Soil Conservation Methods
Several Soil Conservation Methods In Practice Today
There are probably more soil conservation methods in use in the world today than many people realize. Many of these soil conservation efforts have been practiced for hundreds of years, others are more recent. In many if not most cases, these efforts have been based upon soil management practices which, while at the time seeming to be beneficial, in the long run were proven to not to be the case, and in some instances led to problems and disasters of epic proportions. One can get a lesson in how good intentions can turn terribly wrong by reading The Worst Hard Time, the story behind the Dust Bowl disaster in early 20th century America.
Terracing - While most soil conservation efforts are practiced on a rather large scale, there are things the individual can do to keep our planet healthier in this respect. Those who live on sloping ground and have a garden know full well the advantages of terracing. Bare soil on a slope, especially soil that has recently been tilled, tends not to stay in place in the event of a heavy rainstorm, and a smooth slope soon assumes a pattern of trenches, gulches, and miniature canyons through the soil has been washed downhill. Terracing creates level areas of ground, from which soil will not wash away.
Contour Plowing - Somewhat similar to terracing, if in principle only, is the practice of contour plowing. This can be observed in fields that are either on slopes or located in gently rolling terrain. The wheat fields in the Washington State's Palouse country give a classic example of contour plowing, where the marks of the plow take on sometimes beautiful patterns. Water can run along the furrows created by the plow, but seldom is allowed to run very far downhill, and as a result the soil stays in place. Contour plowing is also beneficial in dry windy weather as it helps keep the soil from blowing away, which is always more likely when the crop planted has yet to take root and provide cover.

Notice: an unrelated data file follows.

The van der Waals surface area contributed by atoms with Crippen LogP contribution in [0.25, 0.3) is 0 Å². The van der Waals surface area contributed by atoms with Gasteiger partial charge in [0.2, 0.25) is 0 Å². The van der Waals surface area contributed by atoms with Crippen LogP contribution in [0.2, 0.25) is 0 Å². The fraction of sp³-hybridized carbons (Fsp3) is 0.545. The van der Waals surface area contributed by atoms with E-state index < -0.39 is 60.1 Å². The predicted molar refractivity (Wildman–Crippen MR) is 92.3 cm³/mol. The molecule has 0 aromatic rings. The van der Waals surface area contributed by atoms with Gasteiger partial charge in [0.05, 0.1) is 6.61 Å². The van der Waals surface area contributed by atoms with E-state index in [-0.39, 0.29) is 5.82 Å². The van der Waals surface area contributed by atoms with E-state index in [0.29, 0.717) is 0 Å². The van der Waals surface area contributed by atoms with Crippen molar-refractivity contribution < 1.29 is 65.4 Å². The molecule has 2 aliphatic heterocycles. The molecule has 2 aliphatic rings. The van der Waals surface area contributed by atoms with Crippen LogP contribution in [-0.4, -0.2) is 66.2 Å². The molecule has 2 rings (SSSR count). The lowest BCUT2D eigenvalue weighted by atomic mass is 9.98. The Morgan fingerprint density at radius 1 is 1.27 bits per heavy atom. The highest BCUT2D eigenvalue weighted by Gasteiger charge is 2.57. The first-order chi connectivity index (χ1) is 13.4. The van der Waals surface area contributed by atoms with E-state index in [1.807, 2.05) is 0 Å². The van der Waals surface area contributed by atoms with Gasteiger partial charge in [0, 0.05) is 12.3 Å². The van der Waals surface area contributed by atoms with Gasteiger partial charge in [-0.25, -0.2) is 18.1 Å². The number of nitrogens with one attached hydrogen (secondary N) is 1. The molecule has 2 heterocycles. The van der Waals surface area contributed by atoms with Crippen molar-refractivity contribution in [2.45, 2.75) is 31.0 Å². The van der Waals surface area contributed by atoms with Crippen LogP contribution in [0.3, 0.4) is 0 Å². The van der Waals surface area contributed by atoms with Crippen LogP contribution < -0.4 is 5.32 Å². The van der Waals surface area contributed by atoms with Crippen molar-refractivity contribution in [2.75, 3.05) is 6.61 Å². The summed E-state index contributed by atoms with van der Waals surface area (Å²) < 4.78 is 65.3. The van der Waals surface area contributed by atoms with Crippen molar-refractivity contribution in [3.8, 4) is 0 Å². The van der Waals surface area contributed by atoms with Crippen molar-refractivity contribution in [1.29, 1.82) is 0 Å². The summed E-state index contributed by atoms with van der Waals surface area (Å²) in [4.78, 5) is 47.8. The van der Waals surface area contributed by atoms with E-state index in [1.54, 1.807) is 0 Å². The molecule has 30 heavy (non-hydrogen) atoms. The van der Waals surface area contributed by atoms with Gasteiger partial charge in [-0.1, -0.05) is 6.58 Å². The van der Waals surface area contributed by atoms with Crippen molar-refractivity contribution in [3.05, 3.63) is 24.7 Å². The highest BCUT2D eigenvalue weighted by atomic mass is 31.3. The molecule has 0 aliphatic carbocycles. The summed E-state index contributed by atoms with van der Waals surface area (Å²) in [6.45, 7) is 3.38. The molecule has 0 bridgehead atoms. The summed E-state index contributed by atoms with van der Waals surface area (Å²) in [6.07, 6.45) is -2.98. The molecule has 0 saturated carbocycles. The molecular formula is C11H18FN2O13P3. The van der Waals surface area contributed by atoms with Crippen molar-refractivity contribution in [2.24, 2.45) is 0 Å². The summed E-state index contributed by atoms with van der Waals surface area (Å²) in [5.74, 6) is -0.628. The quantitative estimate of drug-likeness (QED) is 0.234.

Crop Rotation - Soil conservation methods aren't limited to those practices designed to keep soil from washing away or blowing away. A number of soil conservation methods are aimed principally of keeping the soil that is there healthy, and as a consequence, usable. Crop rotation has been one conservation method hat has been practiced for many years as farmers came to realize that planting the same crop in the same soil year after year often resulted in diminishing returns. The problem is some pathogens tend to build up in the soil when the same crop is planted year after year, plus the natural nutrients in the soil have a tendency to become unbalanced, the overall result being soil that becomes less healthy as time goes by.
Acids And Salinity - Slightly more complicated can be management of the pH of the soil, which can change either when crop rotation is not practiced, other than indigenous crops are introduced, or simply through pollution, acid rain being one example. The salinity of the soil is often affected by the type of crop grown, and if it becomes too great, most types of vegetation will not grow well or will die. A lack of vegetation is often a primary cause of loss of topsoil.
Soil conservation practices aren't strictly limited to farmland of course. The way we manage our forests can affect not only the health of the forests themselves, but the health of soil in surrounding areas, including damage done by excessive runoff when logging has not been done properly, or the residue from mining enterprises is allowed to enter streams, affecting soil downstream.
Some soil conservation methods are quite scientific in nature, but most are plain common sense, which often means they have been learned the hard way.